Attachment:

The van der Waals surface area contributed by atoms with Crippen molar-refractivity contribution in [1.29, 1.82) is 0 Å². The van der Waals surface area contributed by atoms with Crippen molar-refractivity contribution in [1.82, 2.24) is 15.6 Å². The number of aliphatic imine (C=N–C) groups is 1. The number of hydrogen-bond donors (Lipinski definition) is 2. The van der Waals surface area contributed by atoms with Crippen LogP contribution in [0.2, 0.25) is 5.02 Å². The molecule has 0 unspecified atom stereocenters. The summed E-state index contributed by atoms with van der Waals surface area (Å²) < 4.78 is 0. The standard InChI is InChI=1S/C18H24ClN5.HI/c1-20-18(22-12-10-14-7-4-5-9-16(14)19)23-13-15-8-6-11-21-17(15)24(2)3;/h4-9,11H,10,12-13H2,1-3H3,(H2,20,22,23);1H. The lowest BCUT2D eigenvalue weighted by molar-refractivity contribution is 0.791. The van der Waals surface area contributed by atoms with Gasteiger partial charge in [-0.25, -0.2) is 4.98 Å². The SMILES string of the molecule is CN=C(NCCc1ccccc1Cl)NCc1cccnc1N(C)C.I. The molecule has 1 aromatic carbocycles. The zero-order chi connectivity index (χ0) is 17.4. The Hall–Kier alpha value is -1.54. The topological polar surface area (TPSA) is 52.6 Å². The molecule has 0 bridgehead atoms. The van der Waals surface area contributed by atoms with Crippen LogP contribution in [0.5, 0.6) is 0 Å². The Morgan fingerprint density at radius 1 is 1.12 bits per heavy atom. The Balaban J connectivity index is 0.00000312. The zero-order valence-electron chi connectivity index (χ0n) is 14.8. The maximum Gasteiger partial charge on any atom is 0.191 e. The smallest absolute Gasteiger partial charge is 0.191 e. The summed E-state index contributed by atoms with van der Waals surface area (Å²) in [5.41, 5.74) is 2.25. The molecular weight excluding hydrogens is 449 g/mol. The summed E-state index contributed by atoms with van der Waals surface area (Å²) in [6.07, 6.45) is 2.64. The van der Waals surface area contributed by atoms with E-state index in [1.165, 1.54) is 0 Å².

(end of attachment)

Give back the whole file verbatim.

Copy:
The van der Waals surface area contributed by atoms with Crippen molar-refractivity contribution in [1.29, 1.82) is 0 Å². The van der Waals surface area contributed by atoms with Crippen molar-refractivity contribution in [1.82, 2.24) is 15.6 Å². The number of aliphatic imine (C=N–C) groups is 1. The number of hydrogen-bond donors (Lipinski definition) is 2. The van der Waals surface area contributed by atoms with Crippen LogP contribution in [0.2, 0.25) is 5.02 Å². The molecule has 0 unspecified atom stereocenters. The summed E-state index contributed by atoms with van der Waals surface area (Å²) < 4.78 is 0. The standard InChI is InChI=1S/C18H24ClN5.HI/c1-20-18(22-12-10-14-7-4-5-9-16(14)19)23-13-15-8-6-11-21-17(15)24(2)3;/h4-9,11H,10,12-13H2,1-3H3,(H2,20,22,23);1H. The lowest BCUT2D eigenvalue weighted by molar-refractivity contribution is 0.791. The van der Waals surface area contributed by atoms with Gasteiger partial charge in [-0.25, -0.2) is 4.98 Å². The SMILES string of the molecule is CN=C(NCCc1ccccc1Cl)NCc1cccnc1N(C)C.I. The molecule has 1 aromatic carbocycles. The zero-order chi connectivity index (χ0) is 17.4. The Hall–Kier alpha value is -1.54. The topological polar surface area (TPSA) is 52.6 Å². The molecule has 0 bridgehead atoms. The van der Waals surface area contributed by atoms with Crippen LogP contribution in [0.5, 0.6) is 0 Å². The Morgan fingerprint density at radius 1 is 1.12 bits per heavy atom. The Balaban J connectivity index is 0.00000312. The zero-order valence-electron chi connectivity index (χ0n) is 14.8. The maximum Gasteiger partial charge on any atom is 0.191 e. The smallest absolute Gasteiger partial charge is 0.191 e. The summed E-state index contributed by atoms with van der Waals surface area (Å²) in [5.41, 5.74) is 2.25. The molecular weight excluding hydrogens is 449 g/mol. The summed E-state index contributed by atoms with van der Waals surface area (Å²) in [6.07, 6.45) is 2.64. The van der Waals surface area contributed by atoms with E-state index in [1.165, 1.54) is 0 Å².